Redis client timeout errors

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4. 00:13s — The 5 second cache TTL at the CDN for all public price data expired. Normally, load on the application for these endpoints is stable, thanks to the CDN cache. During this time, it spiked to 5x normal volume because the CDN began forwarding requests to the app to replenish its cache for all asset price data. Due to the 90% error rate on these endpoints, it was unable to successfully refresh the cache for the vast majority of keys. The application code fell through to Redis to load this data because of the Memcached misses, which further increased load on the already overloaded cluster.


CDN response codes

At this point, the Redis cluster was receiving a throughput of queries many times its normal load, and the layers of cache above it (Memcached and the CDN) were unable to replenish because of Redis client timeouts and connection failures. Any requests which relied on exchange rate data were failing, and users were therefore unable to access critical functionality on our site. The cycle of cache misses and client timeouts kept this Redis cluster overloaded for the duration of the outage despite several attempts to reduce load.

Looking Ahead

With the clarity of hindsight, we’ve identified some blind spots in our monitoring that prevented us from quickly understanding the failure.

  • Our client-side Redis monitoring did not include timed out queries. This made it impossible for us to see that the application was overloading Redis, since we were only looking at successful calls, which decreased during the outage.

  • Our server-side Redis monitoring did not include failed calls. This made for a confusing dashboard that showed a sharp increase in network activity, but no apparent query activity. Our metrics are derived from the Redis INFO commandstats output, and did not include failed_calls or rejected_calls.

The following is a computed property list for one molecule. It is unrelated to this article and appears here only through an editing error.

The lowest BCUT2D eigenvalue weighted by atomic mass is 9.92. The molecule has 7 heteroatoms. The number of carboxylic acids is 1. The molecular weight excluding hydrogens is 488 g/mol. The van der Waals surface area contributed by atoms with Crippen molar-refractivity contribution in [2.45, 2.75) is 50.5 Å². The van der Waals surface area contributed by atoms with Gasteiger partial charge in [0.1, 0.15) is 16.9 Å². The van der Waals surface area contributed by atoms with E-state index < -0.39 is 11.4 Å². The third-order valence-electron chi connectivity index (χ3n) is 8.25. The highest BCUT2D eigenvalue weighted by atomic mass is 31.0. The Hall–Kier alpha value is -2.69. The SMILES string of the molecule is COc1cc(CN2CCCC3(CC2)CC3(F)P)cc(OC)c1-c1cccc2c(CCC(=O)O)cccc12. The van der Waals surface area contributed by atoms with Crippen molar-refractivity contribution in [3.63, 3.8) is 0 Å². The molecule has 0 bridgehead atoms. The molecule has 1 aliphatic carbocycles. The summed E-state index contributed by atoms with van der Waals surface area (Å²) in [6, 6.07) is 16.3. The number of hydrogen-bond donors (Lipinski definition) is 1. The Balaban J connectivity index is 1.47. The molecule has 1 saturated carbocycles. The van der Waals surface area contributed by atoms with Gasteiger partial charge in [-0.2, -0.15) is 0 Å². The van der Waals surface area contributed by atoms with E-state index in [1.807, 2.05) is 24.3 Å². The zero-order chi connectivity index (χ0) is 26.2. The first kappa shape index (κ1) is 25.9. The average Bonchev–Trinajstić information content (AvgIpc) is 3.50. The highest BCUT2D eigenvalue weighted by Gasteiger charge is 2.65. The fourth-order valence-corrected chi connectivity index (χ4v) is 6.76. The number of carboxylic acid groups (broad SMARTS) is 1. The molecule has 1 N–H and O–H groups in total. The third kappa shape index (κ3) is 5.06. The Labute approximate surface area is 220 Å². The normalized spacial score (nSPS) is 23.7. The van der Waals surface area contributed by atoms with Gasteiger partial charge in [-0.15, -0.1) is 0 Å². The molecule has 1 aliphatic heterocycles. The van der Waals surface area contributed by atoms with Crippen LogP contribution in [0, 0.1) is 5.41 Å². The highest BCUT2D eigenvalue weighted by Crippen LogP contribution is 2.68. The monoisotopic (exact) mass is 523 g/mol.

• The Memcached node restart was only discovered after the incident because this information was not surfaced on any of our dashboards.

In addition, our application was configured in a way that allowed an initial small failure to cascade into a full-blown outage.

  • Client connection pools grew to 50x size almost instantly, overwhelming Redis with new connections. To counter this, we’ve tuned connection pool sizes to have more generous minimums and sane maximums.

  • The Redis cluster was underprovisioned. We’ve replaced it with an appropriately sized cluster and have audited our remaining clusters to ensure they are correctly scaled.

  • We were not making use of read-only replicas on this cluster. We are exploring wider use of Redis secondary reads to better scale this and similar use cases.

Another important observation is that an outage in one area of our API was able to interrupt service across all of it. We are currently working to decompose our monolithic application server into separate services in order to prevent these types of outages going forward. Pulling this part of the API into a separately scalable unit will let us isolate it from issues elsewhere, and prevent it from disrupting other features.

We take the uptime and performance of our infrastructure very seriously, and we’re working hard to support the millions of customers that choose Coinbase to manage their cryptocurrency. If you’re interested in solving scaling challenges like those presented here, come work with us.